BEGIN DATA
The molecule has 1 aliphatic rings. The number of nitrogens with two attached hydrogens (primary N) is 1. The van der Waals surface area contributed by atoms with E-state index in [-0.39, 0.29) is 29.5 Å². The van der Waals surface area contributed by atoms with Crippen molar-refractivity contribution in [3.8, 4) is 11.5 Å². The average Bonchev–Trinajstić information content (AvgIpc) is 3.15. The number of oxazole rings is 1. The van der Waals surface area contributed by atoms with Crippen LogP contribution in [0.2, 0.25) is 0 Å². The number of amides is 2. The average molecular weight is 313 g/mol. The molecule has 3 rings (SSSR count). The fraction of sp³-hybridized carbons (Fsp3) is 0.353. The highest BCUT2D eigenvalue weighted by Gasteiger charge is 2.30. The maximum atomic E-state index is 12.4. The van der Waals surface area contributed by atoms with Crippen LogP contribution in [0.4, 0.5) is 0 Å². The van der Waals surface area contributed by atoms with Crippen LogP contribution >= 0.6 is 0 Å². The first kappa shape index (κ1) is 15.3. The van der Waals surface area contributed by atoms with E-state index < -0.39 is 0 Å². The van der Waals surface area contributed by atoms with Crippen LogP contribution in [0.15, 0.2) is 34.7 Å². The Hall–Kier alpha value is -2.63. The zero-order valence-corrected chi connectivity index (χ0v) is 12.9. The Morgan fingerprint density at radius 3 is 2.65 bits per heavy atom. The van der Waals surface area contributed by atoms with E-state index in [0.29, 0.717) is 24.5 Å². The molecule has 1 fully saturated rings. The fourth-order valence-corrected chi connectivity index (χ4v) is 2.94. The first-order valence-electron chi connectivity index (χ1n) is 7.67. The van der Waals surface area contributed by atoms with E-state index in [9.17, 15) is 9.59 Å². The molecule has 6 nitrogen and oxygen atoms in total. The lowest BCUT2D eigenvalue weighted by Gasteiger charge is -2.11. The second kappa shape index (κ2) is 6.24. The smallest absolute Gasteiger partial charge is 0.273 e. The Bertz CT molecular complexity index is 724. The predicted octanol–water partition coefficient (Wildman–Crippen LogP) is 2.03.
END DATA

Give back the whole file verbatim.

The molecule has 1 aliphatic rings. The number of nitrogens with two attached hydrogens (primary N) is 1. The van der Waals surface area contributed by atoms with E-state index in [-0.39, 0.29) is 29.5 Å². The van der Waals surface area contributed by atoms with Crippen molar-refractivity contribution in [3.8, 4) is 11.5 Å². The average Bonchev–Trinajstić information content (AvgIpc) is 3.15. The number of oxazole rings is 1. The van der Waals surface area contributed by atoms with Crippen LogP contribution in [0.2, 0.25) is 0 Å². The number of amides is 2. The average molecular weight is 313 g/mol. The molecule has 3 rings (SSSR count). The fraction of sp³-hybridized carbons (Fsp3) is 0.353. The highest BCUT2D eigenvalue weighted by Gasteiger charge is 2.30. The maximum atomic E-state index is 12.4. The van der Waals surface area contributed by atoms with Crippen LogP contribution in [0.4, 0.5) is 0 Å². The van der Waals surface area contributed by atoms with Crippen LogP contribution >= 0.6 is 0 Å². The first kappa shape index (κ1) is 15.3. The van der Waals surface area contributed by atoms with E-state index < -0.39 is 0 Å². The van der Waals surface area contributed by atoms with Crippen LogP contribution in [0.15, 0.2) is 34.7 Å². The Hall–Kier alpha value is -2.63. The zero-order valence-corrected chi connectivity index (χ0v) is 12.9. The Morgan fingerprint density at radius 3 is 2.65 bits per heavy atom. The van der Waals surface area contributed by atoms with E-state index in [0.29, 0.717) is 24.5 Å². The molecule has 1 fully saturated rings. The fourth-order valence-corrected chi connectivity index (χ4v) is 2.94. The first-order valence-electron chi connectivity index (χ1n) is 7.67. The van der Waals surface area contributed by atoms with E-state index in [9.17, 15) is 9.59 Å². The molecule has 6 nitrogen and oxygen atoms in total. The lowest BCUT2D eigenvalue weighted by Gasteiger charge is -2.11. The second kappa shape index (κ2) is 6.24. The smallest absolute Gasteiger partial charge is 0.273 e. The Bertz CT molecular complexity index is 724. The predicted octanol–water partition coefficient (Wildman–Crippen LogP) is 2.03.